16 July 2007 Defect detection of wall paintings in the Château de Versailles using TV-holography and IR thermography
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Monuments are continuously submitted to external events like water infiltration or condensation, temperature variation, soil instability, that lead to internal damage of the structure itself as well as of its surfaces. Wall paintings are then submitted to stresses that may cause cracks, internal de-lamination of the plaster or de-bonding between canvas and plaster. In the frame of the restoration of the "galerie des glaces" in the "château de Versailles", TV-Holography and IR Thermography have been used to investigate the wall paintings of the vault. The surfaces to control were either direct paintings on the plaster or paintings on canvas backed on the plaster. IR Thermography for art work and in particular for wall paintings has only recently been used. The technique allows to record transient temperature maps, when slightly heating the surface during a short time. Then, nonhomogeneities in the conductive heat transfer are related to de-bonding or de-lamination. The time parameter gives information on the depth of the defect. A calibration procedure has to be carried out to ensure reliable defect detection. Speckle interferometry is a Non Destructive Testing technique that is currently used in industry. For the wall paintings, we have used TV-Holography associated with a continuous wave laser. The technique allows, 13 metres away from the surface, to detect parts of the paintings that were vibrating due to an acoustic excitation. The control processes based on these two technologies is detailed as well as the results obtained and a comparison with manual investigation is done.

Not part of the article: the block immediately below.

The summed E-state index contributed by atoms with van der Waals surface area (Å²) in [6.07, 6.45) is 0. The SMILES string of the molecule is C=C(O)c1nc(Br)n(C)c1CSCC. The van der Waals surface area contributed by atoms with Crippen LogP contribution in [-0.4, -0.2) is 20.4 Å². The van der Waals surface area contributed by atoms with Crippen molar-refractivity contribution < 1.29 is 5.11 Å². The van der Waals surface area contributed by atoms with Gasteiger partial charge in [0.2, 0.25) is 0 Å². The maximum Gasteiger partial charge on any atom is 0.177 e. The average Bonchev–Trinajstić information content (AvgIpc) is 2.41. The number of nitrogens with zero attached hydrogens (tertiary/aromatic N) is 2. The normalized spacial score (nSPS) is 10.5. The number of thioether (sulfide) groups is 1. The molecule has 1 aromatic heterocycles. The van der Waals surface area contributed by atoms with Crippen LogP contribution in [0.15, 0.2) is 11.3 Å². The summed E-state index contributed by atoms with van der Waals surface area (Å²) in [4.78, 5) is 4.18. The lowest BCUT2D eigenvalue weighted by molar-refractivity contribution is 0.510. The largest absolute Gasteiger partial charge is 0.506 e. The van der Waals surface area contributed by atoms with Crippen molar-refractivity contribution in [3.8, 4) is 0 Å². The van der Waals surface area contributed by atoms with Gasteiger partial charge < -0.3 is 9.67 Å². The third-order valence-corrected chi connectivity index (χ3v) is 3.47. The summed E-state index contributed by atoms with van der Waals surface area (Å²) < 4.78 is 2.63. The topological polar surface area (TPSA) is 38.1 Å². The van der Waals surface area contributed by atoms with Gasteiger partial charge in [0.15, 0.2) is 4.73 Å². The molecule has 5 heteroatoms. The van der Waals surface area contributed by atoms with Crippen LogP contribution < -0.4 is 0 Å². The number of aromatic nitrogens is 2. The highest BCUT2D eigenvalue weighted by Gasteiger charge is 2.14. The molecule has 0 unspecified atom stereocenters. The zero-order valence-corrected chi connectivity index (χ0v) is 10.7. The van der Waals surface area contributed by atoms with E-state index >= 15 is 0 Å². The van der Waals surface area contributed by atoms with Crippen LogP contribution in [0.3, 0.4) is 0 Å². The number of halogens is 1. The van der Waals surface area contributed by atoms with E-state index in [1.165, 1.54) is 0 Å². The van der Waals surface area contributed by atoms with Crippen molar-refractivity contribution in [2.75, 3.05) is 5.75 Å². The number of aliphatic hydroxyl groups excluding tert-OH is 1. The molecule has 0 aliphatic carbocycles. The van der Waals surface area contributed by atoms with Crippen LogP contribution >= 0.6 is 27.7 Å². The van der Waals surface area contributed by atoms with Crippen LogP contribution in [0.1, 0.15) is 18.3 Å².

© (2007) COPYRIGHT Society of Photo-Optical Instrumentation Engineers (SPIE). Downloading of the abstract is permitted for personal use only.
Jean-Pierre Chambard, Jean-Pierre Chambard, Alain Roche, Alain Roche, } "Defect detection of wall paintings in the Château de Versailles using TV-holography and IR thermography", Proc. SPIE 6618, O3A: Optics for Arts, Architecture, and Archaeology, 66180Y (16 July 2007); doi: 10.1117/12.725875; https://doi.org/10.1117/12.725875

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